Cheap materials are to blame and it really depends on who built them.
I’ve seen some gorgeous new homes recently.

ChikiTIKI Sun 18-Oct-20 18:08:37

There's a large development near me that's been built over the last 5 years and recently finished. A lot of the homes have now gone up for sale again. I don't imagine I would buy a new built but who knows. The downsides I have heard from a short conversation with someone living in this new build estate are:

Company promised lots of little playgrounds etc and have been hassled for years until finally building them. Several of them are very naff and not something you would look at and think "that's a playground" at all... They've also had to be hassled for loads of other things like planting trees etc.

Narrow roads, parking problems. Whenever I see a parking thread on here I think, here we go, a new build estate I bet! The one near us has a few signs up which frustrated home owners probably made after arguments with their neighbours about their shared access driveways.

It can be nice that everyone moves in together and you can get more of a community feel. But it sounds like often a WhatsApp group gets set up and it's full of people moaning about the building company and posting pic sof suspicious looking people on the estate who are probably just normal people going for a walk.

Tiny gardens with high walls = dead grass and eventual mud bath. The land is often quite boggy as if the land was great for building on, I suppose maybe it would have been built in already.

Small rooms which can only be configured in one way. No storage space. Even radiators have no gap between radiator and wall in houses I've seen, creates more space but you can't dry a towel on the radiator which must be pretty frustrating.

Paper thin walls. They don't use breeze blocks.

Tiny windows. Although it's cheap to heat up the house, I've known people in new builds still have the heating on in May because they're cold. The windows are too small to let in much sun light at all.

Devlesko Sun 18-Oct-20 18:10:34

Nay, everyone I know who had one said never again.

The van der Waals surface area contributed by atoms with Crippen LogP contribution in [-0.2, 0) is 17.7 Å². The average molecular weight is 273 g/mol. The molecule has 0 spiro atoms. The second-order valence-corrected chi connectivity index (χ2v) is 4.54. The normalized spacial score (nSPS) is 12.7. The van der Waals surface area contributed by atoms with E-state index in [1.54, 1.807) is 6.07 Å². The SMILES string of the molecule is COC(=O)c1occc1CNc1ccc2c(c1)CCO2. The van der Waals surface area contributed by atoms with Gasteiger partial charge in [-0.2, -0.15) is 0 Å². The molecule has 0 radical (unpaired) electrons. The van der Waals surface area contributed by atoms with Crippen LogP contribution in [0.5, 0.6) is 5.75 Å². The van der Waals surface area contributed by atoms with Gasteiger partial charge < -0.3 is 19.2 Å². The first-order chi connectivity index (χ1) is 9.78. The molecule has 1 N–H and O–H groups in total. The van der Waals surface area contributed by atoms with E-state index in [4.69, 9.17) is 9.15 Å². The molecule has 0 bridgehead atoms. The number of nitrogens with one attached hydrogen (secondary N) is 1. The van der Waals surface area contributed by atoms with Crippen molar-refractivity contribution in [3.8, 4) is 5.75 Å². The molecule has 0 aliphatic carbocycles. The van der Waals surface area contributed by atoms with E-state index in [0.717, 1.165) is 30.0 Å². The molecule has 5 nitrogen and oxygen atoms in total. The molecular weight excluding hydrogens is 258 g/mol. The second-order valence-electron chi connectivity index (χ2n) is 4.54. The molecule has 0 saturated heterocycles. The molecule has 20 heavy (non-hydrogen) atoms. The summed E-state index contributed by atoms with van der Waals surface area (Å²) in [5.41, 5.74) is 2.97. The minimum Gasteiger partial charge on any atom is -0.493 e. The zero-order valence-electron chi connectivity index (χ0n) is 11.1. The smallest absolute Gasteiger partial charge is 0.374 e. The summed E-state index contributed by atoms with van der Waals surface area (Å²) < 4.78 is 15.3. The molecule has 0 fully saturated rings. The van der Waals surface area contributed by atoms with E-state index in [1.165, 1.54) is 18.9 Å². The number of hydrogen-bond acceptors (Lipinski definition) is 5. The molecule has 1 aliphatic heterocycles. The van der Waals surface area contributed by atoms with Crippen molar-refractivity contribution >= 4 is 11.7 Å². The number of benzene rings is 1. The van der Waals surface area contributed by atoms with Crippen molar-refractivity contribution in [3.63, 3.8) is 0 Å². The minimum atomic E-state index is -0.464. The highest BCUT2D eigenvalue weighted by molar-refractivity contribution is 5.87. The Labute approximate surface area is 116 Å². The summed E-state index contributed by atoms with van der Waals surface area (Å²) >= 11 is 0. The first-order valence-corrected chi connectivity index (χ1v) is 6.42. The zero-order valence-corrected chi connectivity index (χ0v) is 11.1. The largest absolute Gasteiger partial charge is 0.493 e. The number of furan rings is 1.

Very pokey, rubble less than a foot under their grass.
Too many rules (estate), lack of privacy, claustrophobic, not able to decorate for ages.
Internally not good quality.

Itsalwayssunnyupnorth Sun 18-Oct-20 18:11:18

I live in one and it largely depends on the developer/builder and your requirements. Mine I actually bought ‘second hand’ (the guy that bought it new put it on the market after a couple of months) and this meant I got a very good deal. Mine has decent proportions and a decent finish (a couple of niggles but they have come straight out to sort when contacted). It’s certainly not our forever home but is doing the job while the kids are little and the location was the biggest draw as it’s exactly where we want to be and was the only way we could get there at the time. Had a 1930s semi before this house and in terms of running cost the new build is much less as it’s well insulated and energy efficient. Also things like for the next couple of years we know we should have minimal maintenance beyond getting the boiler serviced and cosmetic bits and bobs. When we bought the 30s house got caught out on day 2 with the boiler essentially exploding and damaging some of the (old) electrics and it cost almost £4000 to sort.

FippertyGibbett Sun 18-Oct-20 18:11:40

Having bought one - nay.
I’m having a good solid Victorian house next time.

SansaClegane Sun 18-Oct-20 18:12:44

It's not just that they're smaller and crap quality.
They're also usually in massive, soulless estates amongst same-looking houses, have no front gardens, tiny back gardens, as good as no distance to the neighbouring houses (even the 'detached' ones barely have more than a foot between them) and next to no storage space inside.
Unless it's a self-build or a very small (<10) development, I wouldn't buy new.

pilates Sun 18-Oct-20 18:15:34


Cuthbert1 Sun 18-Oct-20 18:18:55

No for me. I can see why new builds appeal (convenience - everything new - no chain - supposed "deals" making it easier to buy). But you often pay for that in space and build quality. And I'd worry about selling it on in a few years' time when it's no longer "new" but all the negatives are still there.

SplunkPostGres Sun 18-Oct-20 18:21:28

I’m buying one but only because it’s in an area with the very restricted development and this was allowed due to affordable housing units, local housing etc and also a few eco houses. I also need help to buy, as my deposit is currently only 15,000.

Alternative would be to keep saving but I’d need another 45,000 (circa 5 years savings) to buy a house of equivalent value. And I’d be paying rent for another 5 years.

It’s not my dream house but it will get me on the housing ladder. And I’ll keep saving to pay off the help to buy element when my fixed term mortgage ends after 5 years.